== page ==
2012 Economic Calendar
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Released On 10/26/2012 8:30:00 AM For Q3a:2012
PriorConsensusConsensus RangeActual
Real GDP - Q/Q change - SAAR1.3 %1.9 %1.0 % to 3.9 %2.0 %
GDP price index - Q/Q change - SAAR1.6 %2.0 %1.4 % to 2.7 %2.8 %

At 2.0 percent, growth in third-quarter GDP came in fractionally higher than expected and well above second-quarter growth of 1.3 percent. Still, 2.0 percent isn't gangbusters.

But the quarter is led by final demand which is a positive indication for momentum going into the fourth quarter. Final sales of domestic product rose 2.1 percent which marks an acceleration from 1.7 percent in the second quarter. An alternate reading that excludes net exports is even stronger with final sales to domestic producers up 2.3 percent vs the prior quarter's 1.4 percent.

Personal consumption picked up in the quarter, led by consumer buying of durable goods which hints at consumer optimism to make large purchases. Business spending was flat.

A surprise positive in the quarter is a strong contribution from government spending led by Federal spending and specifically defense spending. Exports, as indicated by the special strength in the final sales reading that excludes exports, was a drag on the quarter and reflects weakness in global markets that's centered in Europe and includes Asia.

Inflation hawks have something to read in this report with the GDP price index, at 2.8 percent, coming in above high-end expectations. But when excluding food and energy, pressure slows to 1.3 percent from the second quarter's 1.7 percent.

There's not much reaction in the markets to today's report which does not improve the outlook for employment growth. Still, there are some positives in this report which underscore the economy's resilience and specifically the consumer's resilience.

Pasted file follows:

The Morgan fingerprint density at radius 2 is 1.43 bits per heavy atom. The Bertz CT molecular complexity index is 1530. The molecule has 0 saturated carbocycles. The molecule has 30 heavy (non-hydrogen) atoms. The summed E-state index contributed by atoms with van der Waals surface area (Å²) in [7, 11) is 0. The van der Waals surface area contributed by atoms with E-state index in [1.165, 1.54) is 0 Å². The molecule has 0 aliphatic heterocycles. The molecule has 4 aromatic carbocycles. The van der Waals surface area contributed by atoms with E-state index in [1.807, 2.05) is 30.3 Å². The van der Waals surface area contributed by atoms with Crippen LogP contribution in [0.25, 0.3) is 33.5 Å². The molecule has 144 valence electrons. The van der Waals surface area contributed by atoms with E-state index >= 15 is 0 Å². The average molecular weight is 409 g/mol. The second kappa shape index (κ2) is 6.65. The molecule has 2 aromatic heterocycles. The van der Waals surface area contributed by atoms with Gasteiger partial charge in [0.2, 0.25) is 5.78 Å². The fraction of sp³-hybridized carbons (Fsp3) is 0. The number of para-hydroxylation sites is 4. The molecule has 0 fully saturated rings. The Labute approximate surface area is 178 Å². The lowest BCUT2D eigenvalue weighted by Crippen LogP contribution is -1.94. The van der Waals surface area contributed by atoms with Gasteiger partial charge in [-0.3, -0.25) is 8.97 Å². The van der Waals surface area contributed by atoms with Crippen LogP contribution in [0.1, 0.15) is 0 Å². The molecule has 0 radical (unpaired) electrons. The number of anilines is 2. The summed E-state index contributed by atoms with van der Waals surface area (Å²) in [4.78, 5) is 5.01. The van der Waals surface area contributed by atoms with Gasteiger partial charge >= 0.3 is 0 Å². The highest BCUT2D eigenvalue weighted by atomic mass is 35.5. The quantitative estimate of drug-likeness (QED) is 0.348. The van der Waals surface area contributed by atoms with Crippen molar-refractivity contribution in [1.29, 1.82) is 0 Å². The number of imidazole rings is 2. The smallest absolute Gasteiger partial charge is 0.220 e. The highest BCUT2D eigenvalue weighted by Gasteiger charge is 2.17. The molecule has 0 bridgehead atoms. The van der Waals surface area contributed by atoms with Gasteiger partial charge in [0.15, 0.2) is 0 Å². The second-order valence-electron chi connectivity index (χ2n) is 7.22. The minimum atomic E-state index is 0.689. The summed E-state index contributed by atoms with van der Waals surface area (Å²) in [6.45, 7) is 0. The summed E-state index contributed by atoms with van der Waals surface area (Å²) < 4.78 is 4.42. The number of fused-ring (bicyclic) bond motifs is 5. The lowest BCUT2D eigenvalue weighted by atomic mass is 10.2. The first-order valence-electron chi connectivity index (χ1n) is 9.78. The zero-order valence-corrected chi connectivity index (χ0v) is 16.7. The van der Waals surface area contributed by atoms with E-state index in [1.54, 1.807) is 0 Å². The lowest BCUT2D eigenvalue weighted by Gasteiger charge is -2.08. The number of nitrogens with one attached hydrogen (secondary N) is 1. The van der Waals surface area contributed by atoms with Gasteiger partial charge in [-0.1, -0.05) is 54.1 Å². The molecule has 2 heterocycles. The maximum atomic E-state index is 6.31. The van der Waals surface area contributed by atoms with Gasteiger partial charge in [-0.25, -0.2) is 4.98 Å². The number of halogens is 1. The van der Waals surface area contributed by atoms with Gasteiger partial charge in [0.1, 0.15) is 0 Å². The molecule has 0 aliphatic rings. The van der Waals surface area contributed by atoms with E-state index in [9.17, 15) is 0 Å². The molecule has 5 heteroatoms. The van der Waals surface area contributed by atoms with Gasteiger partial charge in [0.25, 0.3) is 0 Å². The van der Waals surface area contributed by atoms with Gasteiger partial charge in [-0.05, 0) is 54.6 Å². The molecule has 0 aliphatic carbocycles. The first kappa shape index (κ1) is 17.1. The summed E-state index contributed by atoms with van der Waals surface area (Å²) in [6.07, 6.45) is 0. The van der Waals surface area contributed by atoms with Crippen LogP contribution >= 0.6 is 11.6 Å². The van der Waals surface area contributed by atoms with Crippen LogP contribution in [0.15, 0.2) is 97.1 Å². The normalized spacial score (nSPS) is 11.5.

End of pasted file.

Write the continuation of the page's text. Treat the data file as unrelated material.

Recent History Of This Indicator
GDP growth was unexpectedly revised down for the second quarter. The Commerce Department estimated growth at a mere 1.3 percent annualized pace, compared to the second estimate of 1.7 percent and advance estimate of 1.5 percent. The latest number was sharply slower than the 2.0 percent seen in the first quarter and especially the 4.1 percent boost posted for the fourth quarter of last year.

Gross Domestic Product (GDP) is the broadest measure of aggregate economic activity and encompasses every sector of the economy.  Why Investors Care
Real GDP growth is always quoted at a quarterly annual rate. It measures how much the economy has grown over a three-month period. Quarterly growth rates are often volatile; consequently, economists also like to look at the year-over-year growth in GDP. The yearly changes tend to be more stable.
Data Source: Haver Analytics
It is common to compare quarterly changes at annual rates in the GDP deflator. These can be volatile, just like the quarterly swings in real GDP growth; as a result, the trend in inflation is better determined by year- over- year changes.
Data Source: Haver Analytics

2012 Release Schedule
Released On: 1/272/293/294/275/316/287/278/299/2710/2611/2912/20
Release For: Q4a:Q4p:Q4f:Q1a:Q1p:Q1f:Q2a:Q2p:Q2f:Q3a:Q3p:Q3f:
A: Advance P: Preliminary F: Final

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